[whatwg] [media] startOffsetTime, also add startTime?

Ian Hickson ian at hixie.ch
Thu Mar 8 10:01:42 PST 2012

On Wed, 7 Mar 2012, Odin Hørthe Omdal wrote:
> startOffsetTime seem to leave people confused, I often have to explain 
> it, and yesterday I read the spec[5] and old emails and got confused 
> myself. It hasn't been implemented after almost 2 years.

Can you elaborate on how it's confusing? I don't really understand.

> Having the UTC time of the clip you're getting would be very useful. But 
> it'd be really nice to get the start of the non-normalized timestamp 
> exposed to javascript for synchronizing out-of-band metadata with the 
> live streamed media.

What is the "start of the non-normalized timestamp"?

> Browsers are currently supposed to take the timestamp and normalize it 
> to 0 for currentTime. Chromium currently does not do that; it starts at 
> 3:15, if I join a streamed video that I started streaming 3 minutes, 15 
> seconds ago.

If you start streaming at 3:15 (no date) into a stream that had a finite 
start at an implicit 0:00, then it is conforming (recommended as "should", 
in fact) for the media's first frame to be at currentTime=195s.

In fact if the media has a timestamp, browsers are explicitly urged 
("should") to only rebase it to 0 if the timeline has a negative 
component. If the media has a discontinuous timeline, the timeline used 
for the first part is required ("must") to extend it to the rest of the 
resource, but it is still used as is. only if no timeline is present at 
all (e.g. an MJPEG stream) is the user agent supposed to use a zero origin 
for the timeline, and even then it's still only a "should".

> I don't think using the UTC time as the sync point is very stable at the
> moment. It'd be a much quicker, stable, and easier win to get a startTime,
> timelineStartTime or timeSinceStart or similar that exposes the NON-normalized
> timestamp value at the start of the stream. So that, if you do
>   startTime + currentTime
> you're able to get the actual timestamp that the stream is at, at that 
> point. And in contrast with startOffsetTime this one won't ever change, 
> so startTime + currentTime will always be continuously increasing.

I don't understand what this is asking for. Can you give a concrete 
example with a specific media stream I can look at?

> The Date UTC which startOffsetTime would use, seems to be varying quite 
> a bit. You need to know your streaming server and what it does in order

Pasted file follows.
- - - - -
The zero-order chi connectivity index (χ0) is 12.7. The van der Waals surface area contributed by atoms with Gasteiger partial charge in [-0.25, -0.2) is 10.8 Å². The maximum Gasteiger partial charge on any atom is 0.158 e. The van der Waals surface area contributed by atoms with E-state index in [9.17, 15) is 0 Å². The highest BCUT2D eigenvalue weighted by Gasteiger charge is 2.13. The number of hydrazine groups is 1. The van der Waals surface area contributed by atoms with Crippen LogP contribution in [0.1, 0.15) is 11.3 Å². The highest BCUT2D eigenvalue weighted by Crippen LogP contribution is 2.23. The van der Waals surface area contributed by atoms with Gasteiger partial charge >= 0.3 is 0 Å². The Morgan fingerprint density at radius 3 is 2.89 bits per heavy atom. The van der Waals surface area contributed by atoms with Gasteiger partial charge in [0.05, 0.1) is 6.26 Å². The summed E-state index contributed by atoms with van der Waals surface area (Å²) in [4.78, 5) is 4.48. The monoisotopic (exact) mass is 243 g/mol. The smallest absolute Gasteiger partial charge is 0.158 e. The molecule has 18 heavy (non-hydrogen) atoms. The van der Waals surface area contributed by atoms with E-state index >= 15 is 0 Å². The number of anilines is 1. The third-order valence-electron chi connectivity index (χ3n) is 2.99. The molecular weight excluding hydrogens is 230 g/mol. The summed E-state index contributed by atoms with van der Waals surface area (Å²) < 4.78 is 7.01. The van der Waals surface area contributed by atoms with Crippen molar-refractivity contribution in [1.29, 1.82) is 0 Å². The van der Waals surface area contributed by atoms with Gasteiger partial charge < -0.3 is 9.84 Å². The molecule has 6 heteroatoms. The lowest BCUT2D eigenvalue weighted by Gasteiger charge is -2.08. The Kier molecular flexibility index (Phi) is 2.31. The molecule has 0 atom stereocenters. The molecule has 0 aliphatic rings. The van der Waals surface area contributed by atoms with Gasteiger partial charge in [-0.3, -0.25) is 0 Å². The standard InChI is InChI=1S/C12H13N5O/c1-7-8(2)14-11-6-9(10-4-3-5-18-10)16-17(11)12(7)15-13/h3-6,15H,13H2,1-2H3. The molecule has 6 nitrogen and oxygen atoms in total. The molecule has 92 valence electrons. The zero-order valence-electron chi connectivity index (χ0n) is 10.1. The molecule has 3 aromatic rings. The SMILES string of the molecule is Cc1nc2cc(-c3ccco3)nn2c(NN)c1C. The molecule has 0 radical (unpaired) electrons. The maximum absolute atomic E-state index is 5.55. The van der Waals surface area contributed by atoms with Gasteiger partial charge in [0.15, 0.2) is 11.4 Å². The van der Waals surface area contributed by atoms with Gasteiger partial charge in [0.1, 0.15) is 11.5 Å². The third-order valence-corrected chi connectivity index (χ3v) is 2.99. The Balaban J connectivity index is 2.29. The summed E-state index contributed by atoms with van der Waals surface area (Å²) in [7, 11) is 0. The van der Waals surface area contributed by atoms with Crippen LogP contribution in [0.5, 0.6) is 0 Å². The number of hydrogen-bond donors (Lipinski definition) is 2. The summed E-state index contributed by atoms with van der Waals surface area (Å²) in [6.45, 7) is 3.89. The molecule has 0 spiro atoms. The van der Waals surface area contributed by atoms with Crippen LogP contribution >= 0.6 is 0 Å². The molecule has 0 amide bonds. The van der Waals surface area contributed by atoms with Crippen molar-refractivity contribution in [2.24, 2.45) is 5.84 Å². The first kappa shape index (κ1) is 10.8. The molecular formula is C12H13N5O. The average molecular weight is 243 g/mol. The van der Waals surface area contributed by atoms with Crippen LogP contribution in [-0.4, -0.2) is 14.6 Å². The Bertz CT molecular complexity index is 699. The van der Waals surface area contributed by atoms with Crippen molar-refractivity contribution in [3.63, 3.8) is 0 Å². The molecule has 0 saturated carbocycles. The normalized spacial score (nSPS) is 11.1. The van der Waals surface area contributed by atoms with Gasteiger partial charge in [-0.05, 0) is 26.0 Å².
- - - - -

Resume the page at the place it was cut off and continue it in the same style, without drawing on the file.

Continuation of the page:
> to understand the result. Even different media from the same server 
> might give different results if the streaming server implementation just 
> reads the UTC time directly from the file. The information could be 
> useful, but for more advanced uses.

startOffsetTime is only useful when there's a date component. The only 
time I'm aware of that being available is for something like a cable TV 
DVR. Does any Web media format have a way to specify a date?

> Sean O'Halpin of BBC recently mentioned[2] some of the confusion:
> > There seems to be some confusion here in how the HTML5 media elements 
> > specification is dealing with logical stream addressing versus 
> > physical stream addressing. The excerpt above talks about a user agent 
> > being able to "seek to an earlier point than the first frame 
> > originally provided by the server" but does not explain how this could 
> > possibly happen without communication back to the server, in which 
> > case we are effectively dealing with a request for a different 
> > physical resource.

You'll definitely need communication with the server; even for just 
straight streaming without seeking, or for seeking forwards, you'll 
probably want client-to-server communication (e.g. for bandwidth 

Not sure what the difference is between a "logical" and "physical" 
resource in this case though.

> > At the very least, the fact that the Firefox and Chrome teams came up 
> > with different interpretations shows that this part of the 
> > specification would benefit from clarification.

The spec intentionally allows different behaviours with respect to how 
much of the stream the user is allowed to seek to. A browser could just 
make .seekable return a single empty range consisting of just the 
currentTime, for instance.

I'm happy to change the spec on this point, but I don't understand what 
the problem is, so it's hard for me to make changes.

Ian Hickson               U+1047E                )\._.,--....,'``.    fL
http://ln.hixie.ch/       U+263A                /,   _.. \   _\  ;`._ ,.
Things that are impossible just take longer.   `._.-(,_..'--(,_..'`-.;.'

More information about the whatwg mailing list